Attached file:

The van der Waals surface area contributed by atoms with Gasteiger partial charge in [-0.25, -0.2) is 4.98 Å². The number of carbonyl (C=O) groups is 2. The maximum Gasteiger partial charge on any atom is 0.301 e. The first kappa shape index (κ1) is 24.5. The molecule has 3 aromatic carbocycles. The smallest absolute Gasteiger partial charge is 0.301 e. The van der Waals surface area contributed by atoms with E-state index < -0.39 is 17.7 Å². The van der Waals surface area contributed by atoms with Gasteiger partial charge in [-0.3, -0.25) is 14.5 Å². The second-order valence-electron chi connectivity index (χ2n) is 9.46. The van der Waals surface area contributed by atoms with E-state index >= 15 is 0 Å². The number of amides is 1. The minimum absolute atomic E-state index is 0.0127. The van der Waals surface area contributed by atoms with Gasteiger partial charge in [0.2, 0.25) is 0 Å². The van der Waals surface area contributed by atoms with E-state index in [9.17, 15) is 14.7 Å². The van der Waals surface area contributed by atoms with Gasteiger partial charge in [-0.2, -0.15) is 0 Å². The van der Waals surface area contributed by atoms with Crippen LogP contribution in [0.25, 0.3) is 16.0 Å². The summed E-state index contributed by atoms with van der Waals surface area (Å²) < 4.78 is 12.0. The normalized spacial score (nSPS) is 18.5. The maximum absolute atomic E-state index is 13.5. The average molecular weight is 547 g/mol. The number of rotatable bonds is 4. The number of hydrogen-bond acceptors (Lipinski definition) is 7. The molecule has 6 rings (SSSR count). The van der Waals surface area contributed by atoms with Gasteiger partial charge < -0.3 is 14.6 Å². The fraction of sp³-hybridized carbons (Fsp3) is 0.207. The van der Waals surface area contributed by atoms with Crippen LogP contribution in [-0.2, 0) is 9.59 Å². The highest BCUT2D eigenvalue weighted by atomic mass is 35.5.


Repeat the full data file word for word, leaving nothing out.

The van der Waals surface area contributed by atoms with Gasteiger partial charge in [-0.25, -0.2) is 4.98 Å². The number of carbonyl (C=O) groups is 2. The maximum Gasteiger partial charge on any atom is 0.301 e. The first kappa shape index (κ1) is 24.5. The molecule has 3 aromatic carbocycles. The smallest absolute Gasteiger partial charge is 0.301 e. The van der Waals surface area contributed by atoms with E-state index < -0.39 is 17.7 Å². The van der Waals surface area contributed by atoms with Gasteiger partial charge in [-0.3, -0.25) is 14.5 Å². The second-order valence-electron chi connectivity index (χ2n) is 9.46. The van der Waals surface area contributed by atoms with E-state index >= 15 is 0 Å². The number of amides is 1. The minimum absolute atomic E-state index is 0.0127. The van der Waals surface area contributed by atoms with Gasteiger partial charge in [0.2, 0.25) is 0 Å². The van der Waals surface area contributed by atoms with E-state index in [9.17, 15) is 14.7 Å². The van der Waals surface area contributed by atoms with Gasteiger partial charge in [-0.2, -0.15) is 0 Å². The van der Waals surface area contributed by atoms with Crippen LogP contribution in [0.25, 0.3) is 16.0 Å². The summed E-state index contributed by atoms with van der Waals surface area (Å²) < 4.78 is 12.0. The normalized spacial score (nSPS) is 18.5. The maximum absolute atomic E-state index is 13.5. The average molecular weight is 547 g/mol. The number of rotatable bonds is 4. The number of hydrogen-bond acceptors (Lipinski definition) is 7. The molecule has 6 rings (SSSR count). The van der Waals surface area contributed by atoms with Gasteiger partial charge < -0.3 is 14.6 Å². The fraction of sp³-hybridized carbons (Fsp3) is 0.207. The van der Waals surface area contributed by atoms with Crippen LogP contribution in [-0.2, 0) is 9.59 Å². The highest BCUT2D eigenvalue weighted by atomic mass is 35.5.